Hydration-mediated G-protein-coupled receptor activation

Steven D.E. Fried, Kushani S.K. Hewage, Anna R. Eitel, Andrey V. Struts, Nipuna Weerasinghe, Suchithranga M.D.C. Perera, Michael F. Brown

Research output: Contribution to journalArticlepeer-review

9 Scopus citations


The Rhodopsin family of G-protein-coupled receptors (GPCRs) comprises the targets of nearly a third of all pharmaceuticals. Despite structural water present in GPCR X-ray structures, the physiological relevance of these solvent molecules to rhodopsin signaling remains unknown. Here, we show experimental results consistent with the idea that rhodopsin activation in lipid membranes is coupled to bulk water movements into the protein. To quantify hydration changes, we measured reversible shifting of the metarhodopsin equilibrium due to osmotic stress using an extensive series of polyethylene glycol (PEG) osmolytes. We discovered clear evidence that light activation entails a large influx of bulk water (∼80-100 molecules) into the protein, giving insight into GPCR activation mechanisms. Various size polymer osmolytes directly control rhodopsin activation, in which large solutes are excluded from rhodopsin and dehydrate the protein, favoring the inactive state. In contrast, small osmolytes initially forward shift the activation equilibrium until a quantifiable saturation point is reached, similar to gain-of-function protein mutations. For the limit of increasing osmolyte size, a universal response of rhodopsin to osmotic stress is observed, suggesting it adopts a dynamic, hydrated sponge-like state upon photoactivation. Our results demand a rethinking of the role of water dynamics in modulating various intermediates in the GPCR energy landscape. We propose that besides bound water, an influx of bulk water plays a necessary role in establishing the active GPCR conformation that mediates signaling.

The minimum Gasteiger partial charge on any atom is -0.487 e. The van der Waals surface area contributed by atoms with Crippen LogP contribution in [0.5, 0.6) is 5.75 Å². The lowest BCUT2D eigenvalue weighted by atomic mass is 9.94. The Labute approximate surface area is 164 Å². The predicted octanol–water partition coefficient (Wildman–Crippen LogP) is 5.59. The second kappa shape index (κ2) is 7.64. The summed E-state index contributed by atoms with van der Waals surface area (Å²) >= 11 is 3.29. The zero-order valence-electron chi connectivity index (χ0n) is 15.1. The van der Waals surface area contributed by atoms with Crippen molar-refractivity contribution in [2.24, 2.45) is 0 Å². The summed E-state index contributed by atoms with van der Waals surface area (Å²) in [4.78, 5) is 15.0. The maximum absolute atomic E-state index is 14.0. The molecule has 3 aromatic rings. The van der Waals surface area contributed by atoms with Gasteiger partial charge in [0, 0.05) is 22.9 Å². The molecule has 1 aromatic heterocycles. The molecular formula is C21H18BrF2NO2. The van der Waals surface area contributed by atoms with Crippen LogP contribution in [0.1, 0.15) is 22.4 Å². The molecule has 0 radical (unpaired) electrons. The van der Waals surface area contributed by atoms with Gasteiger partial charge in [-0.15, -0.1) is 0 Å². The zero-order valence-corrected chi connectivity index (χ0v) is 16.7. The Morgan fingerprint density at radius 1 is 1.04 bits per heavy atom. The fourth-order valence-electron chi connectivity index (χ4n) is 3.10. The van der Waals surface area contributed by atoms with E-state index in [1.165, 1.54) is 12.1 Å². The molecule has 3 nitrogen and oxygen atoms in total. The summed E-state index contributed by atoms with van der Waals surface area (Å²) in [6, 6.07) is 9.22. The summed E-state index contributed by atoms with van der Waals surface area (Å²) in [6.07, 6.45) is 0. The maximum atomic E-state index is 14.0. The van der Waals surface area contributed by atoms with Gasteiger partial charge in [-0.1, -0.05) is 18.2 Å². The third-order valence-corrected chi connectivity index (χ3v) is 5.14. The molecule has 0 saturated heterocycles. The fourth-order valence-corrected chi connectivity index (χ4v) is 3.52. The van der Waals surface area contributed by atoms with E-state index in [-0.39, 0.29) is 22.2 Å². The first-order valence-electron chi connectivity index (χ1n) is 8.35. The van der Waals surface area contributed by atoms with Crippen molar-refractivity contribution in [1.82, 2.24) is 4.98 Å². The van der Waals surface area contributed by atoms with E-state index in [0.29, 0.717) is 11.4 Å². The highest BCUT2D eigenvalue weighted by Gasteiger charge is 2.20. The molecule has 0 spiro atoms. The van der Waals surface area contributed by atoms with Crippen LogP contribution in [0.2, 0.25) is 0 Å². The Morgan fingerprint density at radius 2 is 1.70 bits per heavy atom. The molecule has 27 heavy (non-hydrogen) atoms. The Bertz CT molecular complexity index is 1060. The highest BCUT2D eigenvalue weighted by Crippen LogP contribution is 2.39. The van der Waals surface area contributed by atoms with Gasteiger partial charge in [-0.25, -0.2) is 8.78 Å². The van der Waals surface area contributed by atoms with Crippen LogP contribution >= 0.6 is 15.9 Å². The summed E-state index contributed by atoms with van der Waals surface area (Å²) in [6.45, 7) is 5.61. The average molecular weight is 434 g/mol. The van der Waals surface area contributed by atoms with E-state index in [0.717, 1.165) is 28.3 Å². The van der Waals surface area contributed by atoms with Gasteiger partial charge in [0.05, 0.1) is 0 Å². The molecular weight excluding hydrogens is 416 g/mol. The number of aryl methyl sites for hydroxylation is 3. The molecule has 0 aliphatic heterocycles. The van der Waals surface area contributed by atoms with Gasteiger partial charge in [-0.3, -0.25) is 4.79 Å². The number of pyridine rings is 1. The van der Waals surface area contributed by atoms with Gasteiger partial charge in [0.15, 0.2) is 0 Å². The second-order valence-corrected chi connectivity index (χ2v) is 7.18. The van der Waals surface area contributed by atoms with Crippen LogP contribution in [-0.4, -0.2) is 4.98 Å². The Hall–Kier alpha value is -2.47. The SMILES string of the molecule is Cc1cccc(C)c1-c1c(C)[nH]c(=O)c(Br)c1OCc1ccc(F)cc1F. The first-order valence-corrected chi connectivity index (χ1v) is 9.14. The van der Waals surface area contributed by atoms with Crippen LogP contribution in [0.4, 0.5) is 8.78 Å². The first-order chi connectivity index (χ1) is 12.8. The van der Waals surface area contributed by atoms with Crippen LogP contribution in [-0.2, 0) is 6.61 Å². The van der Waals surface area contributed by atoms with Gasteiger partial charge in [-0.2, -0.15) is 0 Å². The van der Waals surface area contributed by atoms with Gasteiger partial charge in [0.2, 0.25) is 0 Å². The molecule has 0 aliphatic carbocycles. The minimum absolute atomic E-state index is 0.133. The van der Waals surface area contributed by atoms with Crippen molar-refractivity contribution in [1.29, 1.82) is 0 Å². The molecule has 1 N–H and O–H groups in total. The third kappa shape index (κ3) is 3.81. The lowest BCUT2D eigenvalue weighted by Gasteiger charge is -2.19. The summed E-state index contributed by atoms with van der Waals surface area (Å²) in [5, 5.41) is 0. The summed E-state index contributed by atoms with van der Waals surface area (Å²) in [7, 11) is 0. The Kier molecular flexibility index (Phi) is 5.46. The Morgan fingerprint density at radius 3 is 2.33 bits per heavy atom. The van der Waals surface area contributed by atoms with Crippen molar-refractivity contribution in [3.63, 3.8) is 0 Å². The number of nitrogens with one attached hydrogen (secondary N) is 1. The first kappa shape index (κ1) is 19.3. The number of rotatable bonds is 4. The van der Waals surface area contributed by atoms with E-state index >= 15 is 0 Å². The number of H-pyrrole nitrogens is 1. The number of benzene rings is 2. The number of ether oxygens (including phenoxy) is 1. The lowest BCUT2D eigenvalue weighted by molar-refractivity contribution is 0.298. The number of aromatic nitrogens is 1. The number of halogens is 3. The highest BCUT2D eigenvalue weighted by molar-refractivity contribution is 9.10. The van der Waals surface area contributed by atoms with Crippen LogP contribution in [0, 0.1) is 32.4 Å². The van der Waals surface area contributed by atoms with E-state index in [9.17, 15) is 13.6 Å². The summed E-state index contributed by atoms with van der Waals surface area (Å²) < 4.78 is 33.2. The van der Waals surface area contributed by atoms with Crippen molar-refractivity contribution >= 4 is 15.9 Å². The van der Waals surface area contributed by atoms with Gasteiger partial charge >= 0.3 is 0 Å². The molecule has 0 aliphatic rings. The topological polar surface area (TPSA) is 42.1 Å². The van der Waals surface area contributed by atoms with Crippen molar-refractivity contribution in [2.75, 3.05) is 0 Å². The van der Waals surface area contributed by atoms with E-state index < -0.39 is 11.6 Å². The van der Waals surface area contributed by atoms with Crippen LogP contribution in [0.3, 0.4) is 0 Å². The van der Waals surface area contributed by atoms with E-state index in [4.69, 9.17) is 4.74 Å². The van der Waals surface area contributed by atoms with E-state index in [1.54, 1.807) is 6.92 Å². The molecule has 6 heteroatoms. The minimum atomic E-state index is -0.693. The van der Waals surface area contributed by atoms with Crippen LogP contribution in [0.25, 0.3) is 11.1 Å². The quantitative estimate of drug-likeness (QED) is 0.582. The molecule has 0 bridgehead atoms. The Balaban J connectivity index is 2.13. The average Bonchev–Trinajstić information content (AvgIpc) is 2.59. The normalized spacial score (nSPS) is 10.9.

Original languageEnglish (US)
Article numbere2117349119
JournalProceedings of the National Academy of Sciences of the United States of America
Issue number21
StatePublished - May 24 2022


  • GPCR
  • osmotic stress
  • rhodopsin
  • sponge model
  • structural water

ASJC Scopus subject areas

  • General


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